For dog owners whose interest is primarily in their qualification for conformation shows, even markings are preferred over uneven markings, and large solid-color marks on the body are undesirable. For owners who are more interested in their dogs' performance in activities such as herding or dog sports, the breed's strong work ethic and intelligence are of more importance than the exact coat markings.

The mask is one of the most distinctive features of an Australian Cattle Dog. This mask consists of a blue-black patch over one or both eyes (for the blue coat color) or a red patch over one or both eyes (for the red coat color). The blue variety may also show some red on the face. Depending on whether one eye or both have a patch, these are called, respectively, single (or 'half') mask and double (or 'full') mask. Australian Cattle Dogs without a mask are called plain-faced and may have small red "eyebrows". Any of these is correct according to the breed standard, and the only limitation is the owner's preference.

Most Australian Cattle Dogs have a stripe or spot of white hair in the center of the forehead, usually 1/2 inch to 1 inch by 2 inches to 3 inches (about 2 cm by 7 cm) called the Bentley Mark. This is similar in appearance to the blaze or star markings sometimes found on horses. This mark can be traced to a purebred dog owned by Thomas Bentley. According to legend, a popular dog owned by Tom Bentley passed on this distinctive mark to all Australian Cattle Dogs. They also frequently have a white tip to the tail and a small white patch on the chest.

Some breeders dock Australian Cattle Dog's tails. This is a controversial practice, and, in some countries, is illegal. The AKC breed standard for ACDs calls for an intact tail, and ACD owners are working hard in the U.S. to educate and discourage the practice of docking.

Docking Australian Cattle Dogs' tails is a practice peculiar to the United States, and is most often found in mixed- or pet-bred dogs. Australian Cattle Dog tails are not docked in their country of origin, Australia. The Australian Cattle Dog needs its attractive tail for balance and steering while working or in agility. It is widely believed the tails are docked because of the mistaken notion that the dog will get its tail caught in doors or mouths of irate livestock. An ACD should never have a docked tail.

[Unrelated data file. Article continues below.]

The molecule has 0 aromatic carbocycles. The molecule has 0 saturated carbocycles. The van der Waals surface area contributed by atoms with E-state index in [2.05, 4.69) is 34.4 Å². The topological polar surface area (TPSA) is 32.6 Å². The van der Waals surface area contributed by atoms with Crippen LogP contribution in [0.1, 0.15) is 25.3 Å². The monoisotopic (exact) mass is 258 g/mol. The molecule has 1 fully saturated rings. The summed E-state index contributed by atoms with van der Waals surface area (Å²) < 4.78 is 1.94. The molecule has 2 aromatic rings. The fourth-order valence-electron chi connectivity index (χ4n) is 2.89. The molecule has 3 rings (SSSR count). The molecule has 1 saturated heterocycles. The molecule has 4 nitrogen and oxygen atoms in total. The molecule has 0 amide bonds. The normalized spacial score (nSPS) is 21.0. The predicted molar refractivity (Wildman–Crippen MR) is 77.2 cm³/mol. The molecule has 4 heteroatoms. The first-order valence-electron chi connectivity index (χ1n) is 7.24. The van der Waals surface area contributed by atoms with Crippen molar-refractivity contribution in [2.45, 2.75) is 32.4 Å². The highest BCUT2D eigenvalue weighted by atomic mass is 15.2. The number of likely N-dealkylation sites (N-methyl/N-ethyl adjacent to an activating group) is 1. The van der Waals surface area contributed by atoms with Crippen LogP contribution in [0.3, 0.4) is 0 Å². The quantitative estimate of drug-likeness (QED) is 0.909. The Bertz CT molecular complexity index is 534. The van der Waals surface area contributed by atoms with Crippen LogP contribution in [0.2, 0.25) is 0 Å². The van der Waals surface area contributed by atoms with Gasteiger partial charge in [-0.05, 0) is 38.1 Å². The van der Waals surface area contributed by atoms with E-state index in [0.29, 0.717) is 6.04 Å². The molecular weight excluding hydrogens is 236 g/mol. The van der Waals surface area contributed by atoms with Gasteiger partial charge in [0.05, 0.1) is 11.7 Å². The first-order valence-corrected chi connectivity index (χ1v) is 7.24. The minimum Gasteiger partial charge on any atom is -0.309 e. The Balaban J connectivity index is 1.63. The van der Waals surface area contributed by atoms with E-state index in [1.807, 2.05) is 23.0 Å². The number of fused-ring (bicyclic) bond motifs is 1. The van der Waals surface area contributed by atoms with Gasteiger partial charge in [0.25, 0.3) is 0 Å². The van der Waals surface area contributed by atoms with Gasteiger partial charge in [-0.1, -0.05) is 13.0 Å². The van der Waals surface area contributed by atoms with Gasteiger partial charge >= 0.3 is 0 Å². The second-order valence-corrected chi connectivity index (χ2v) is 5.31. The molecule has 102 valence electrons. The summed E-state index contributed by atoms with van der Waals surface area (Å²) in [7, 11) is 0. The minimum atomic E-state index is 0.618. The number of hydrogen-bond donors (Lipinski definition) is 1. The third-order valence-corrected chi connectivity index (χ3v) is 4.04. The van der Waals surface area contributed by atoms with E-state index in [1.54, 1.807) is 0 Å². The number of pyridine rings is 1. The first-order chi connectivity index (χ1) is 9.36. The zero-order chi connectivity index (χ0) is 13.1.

The Australian Cattle Dog is not to be confused with the Australian Stumpy Tail Cattle Dog, a square dog which is born with a naturally 'bobbed' tail. Though the Stumpy strongly resembles the Australian Cattle Dog, it should never be confused with the Australian Cattle Dog. The ASTCD has a taller, leaner conformation.

Like many herding dogs, Cattle Dogs have high energy levels and active minds. They need plenty of exercise and a job to do, such as participating in dog sports, learning tricks, or other activities that engage their minds. Some individuals find repetitive training frustrating and dull, so owners should aim to make training sessions varied and more exciting in order to keep their dog interested. Cattle Dogs who do not receive the appropriate exercise and entertainment will invent their own, often destructive, activities. These dogs are, by nature, wary. They are naturally cautious, and grow more so as they age. Their cautious nature towards strangers makes them perfect guard dogs, when trained for this task. Cattle Dogs drive cattle by nipping at their heels or tails, but they have also been known to herd other animals, such as ducks, chickens, humans, pigeons, and even cars without instruction when left to their own devices.